5 Tips to Confront Conflict Between Moms and Daughters

5 Tips to Confront Conflict Between Moms and Daughters

We become strong when we exercise, and I don’t know if it can get any more basic than that. In fact, you may be wondering why I chose to waste space to even share that point. I shared it because I want us to remember it’s important and simple. When we exercise, we become stronger. Now, I have a question for you: why do so many of experience weak relationships with our loved ones? Come on, you know what a weak relationship is: one where patience is absent and discipline is distant. One where your interactions are marked by outbursts and your time together is tense. One where you tiptoe around important conversations and demonstrate passive aggressive anger when you’ve got the opportunity. Weak relationships run amuck in our society and, more importantly, in our homes, and it’s time for us to get it together!

Healthy relationships may be important and simple, but neither important nor simple is equal to easy. Growing up, I rarely talked to my mother about important subjects. We had a very dissatisfying relationship that was marked by my disrespectful attitude and temperamental outbursts. As a daughter, I wanted more. I envied my friends’ relationships with their mothers, and I wanted to laugh and talk to my mom too, but I didn’t know how. I was afraid to share my feelings because I was convinced they would come back to haunt me and I would be even more restricted than I already was. Besides, she just didn’t seem to understand anything! Our lack of connectivity and meaningful conversation spiraled into deceit and loneliness on my part, which led to a loss of trust. Unfortunately, losing her trust only slightly bothered me because we had a very shallow connection, and I hate to see the same going on in the girls and their mothers whom I mentor today. Hear me when I say HEALTHY RELATIONSHIPS TAKE WORK!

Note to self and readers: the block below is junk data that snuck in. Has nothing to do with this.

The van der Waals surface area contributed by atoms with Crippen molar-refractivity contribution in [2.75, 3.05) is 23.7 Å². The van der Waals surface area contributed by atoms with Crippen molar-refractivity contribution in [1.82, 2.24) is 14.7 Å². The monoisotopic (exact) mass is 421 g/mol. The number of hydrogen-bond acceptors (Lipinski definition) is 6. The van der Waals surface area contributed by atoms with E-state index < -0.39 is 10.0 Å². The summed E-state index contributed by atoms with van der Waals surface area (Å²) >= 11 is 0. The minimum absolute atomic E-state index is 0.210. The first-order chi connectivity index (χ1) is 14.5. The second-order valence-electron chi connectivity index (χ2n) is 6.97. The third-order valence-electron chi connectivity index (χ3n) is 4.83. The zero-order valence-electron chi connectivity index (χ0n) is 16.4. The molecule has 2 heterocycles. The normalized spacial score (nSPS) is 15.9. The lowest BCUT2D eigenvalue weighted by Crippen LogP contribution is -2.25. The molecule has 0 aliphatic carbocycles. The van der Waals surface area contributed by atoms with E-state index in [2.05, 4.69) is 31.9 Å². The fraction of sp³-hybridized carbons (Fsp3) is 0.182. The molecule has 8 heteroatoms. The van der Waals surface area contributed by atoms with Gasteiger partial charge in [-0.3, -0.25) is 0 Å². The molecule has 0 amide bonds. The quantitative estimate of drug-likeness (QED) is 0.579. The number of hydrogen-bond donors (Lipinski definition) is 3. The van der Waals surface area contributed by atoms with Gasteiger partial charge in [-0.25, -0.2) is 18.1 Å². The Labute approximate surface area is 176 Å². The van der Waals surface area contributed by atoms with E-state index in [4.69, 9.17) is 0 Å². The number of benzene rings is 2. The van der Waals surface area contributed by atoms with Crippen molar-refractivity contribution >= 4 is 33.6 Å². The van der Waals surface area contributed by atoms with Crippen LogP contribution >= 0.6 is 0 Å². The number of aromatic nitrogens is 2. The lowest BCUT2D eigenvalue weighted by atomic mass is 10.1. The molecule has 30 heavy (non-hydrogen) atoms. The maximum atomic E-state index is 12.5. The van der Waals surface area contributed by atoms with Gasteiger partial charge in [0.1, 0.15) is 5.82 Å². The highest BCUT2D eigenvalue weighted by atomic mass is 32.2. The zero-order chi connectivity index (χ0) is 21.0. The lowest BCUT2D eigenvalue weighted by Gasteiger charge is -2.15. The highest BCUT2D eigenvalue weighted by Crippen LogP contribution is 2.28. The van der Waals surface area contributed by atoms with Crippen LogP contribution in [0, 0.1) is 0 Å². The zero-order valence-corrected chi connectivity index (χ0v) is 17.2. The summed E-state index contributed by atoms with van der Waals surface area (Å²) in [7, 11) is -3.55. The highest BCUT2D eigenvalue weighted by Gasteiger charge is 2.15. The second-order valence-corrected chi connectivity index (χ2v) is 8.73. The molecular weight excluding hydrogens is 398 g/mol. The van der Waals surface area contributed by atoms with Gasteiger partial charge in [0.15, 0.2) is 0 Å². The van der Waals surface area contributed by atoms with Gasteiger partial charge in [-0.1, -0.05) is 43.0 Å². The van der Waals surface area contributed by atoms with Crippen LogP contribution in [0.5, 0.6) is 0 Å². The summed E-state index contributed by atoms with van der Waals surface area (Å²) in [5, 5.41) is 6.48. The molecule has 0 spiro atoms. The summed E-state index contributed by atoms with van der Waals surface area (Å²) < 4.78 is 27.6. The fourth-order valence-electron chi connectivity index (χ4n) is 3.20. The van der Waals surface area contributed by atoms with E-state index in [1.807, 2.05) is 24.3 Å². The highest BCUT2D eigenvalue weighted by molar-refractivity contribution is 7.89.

Connection is built on empathy, and it’s a great starting place for moms and daughters. If you’re a facilitator, I suggest planning an activity during which moms and daughters can begin to engage in dialogue about what they’re feeling. Don’t stop there though, give the other a chance to respond! Provide a list of questions for the one who is sharing to ask, such as, “Have you ever felt like that?” Sometimes, we fail to connect simply because we fail to see the similarities we have in common in a positive light through healthy conversation.

  1. Set guidelines to follow during these times together, such as, “We won’t interrupt the other.” Afraid of one person taking too much time? Set a timer or use a signal to show that you’d like to speak.
  2. Handle one emotion or situation at a time. It’s important that you, Mom, initiate the interaction and also reminds Daughter that this is a safe place and she won’t be penalized for sharing. It’s important to create a platform so that your daughter knows she can come to you.
  3. Daughter gets to respond when and how she chooses. This part may be harder to enforce because you have to share some of the control. Your daughter may want to respond immediately as you talk. She may be defensive at first and she may rush to prove her point because she finally feels as if she’s got the chance. This is your time to listen so that you can learn what’s been bothering her to facilitate relationship so that she doesn’t always have to run to someone else. On the other hand, she may be hesitant to share or downright refuse.Keep the conversation open by offering her a notebook to write in that you can read apart from one another and take time to process your thoughts prior to responding.
  4. Choose a safe word that you can use during stressful times or arguments. Sometimes, it’s just better to cool down before continuing to stress and fight. Show your daughter how to handle her emotions so that she can succeed at school too. Remember, the important part is returning to the conversation when you’re calmer so that you can finish the matter.
  5. Continue communicating so that you, Mom, can be seen as a resource: someone who is safe, wise, and loving.

My mother and I fought for our relationship. Today, we are best friends and there’s no one (second to my husband) whom I’d rather spend time with. The tween and teen years can be tough, but if you choose to confront the issues, you’ll experience healthy mother-daughter relationships too. Please remember that these conversations are not used to punish your daughter. They are used to open lines of communication so that you can influence her decisions in big and small matters alike.

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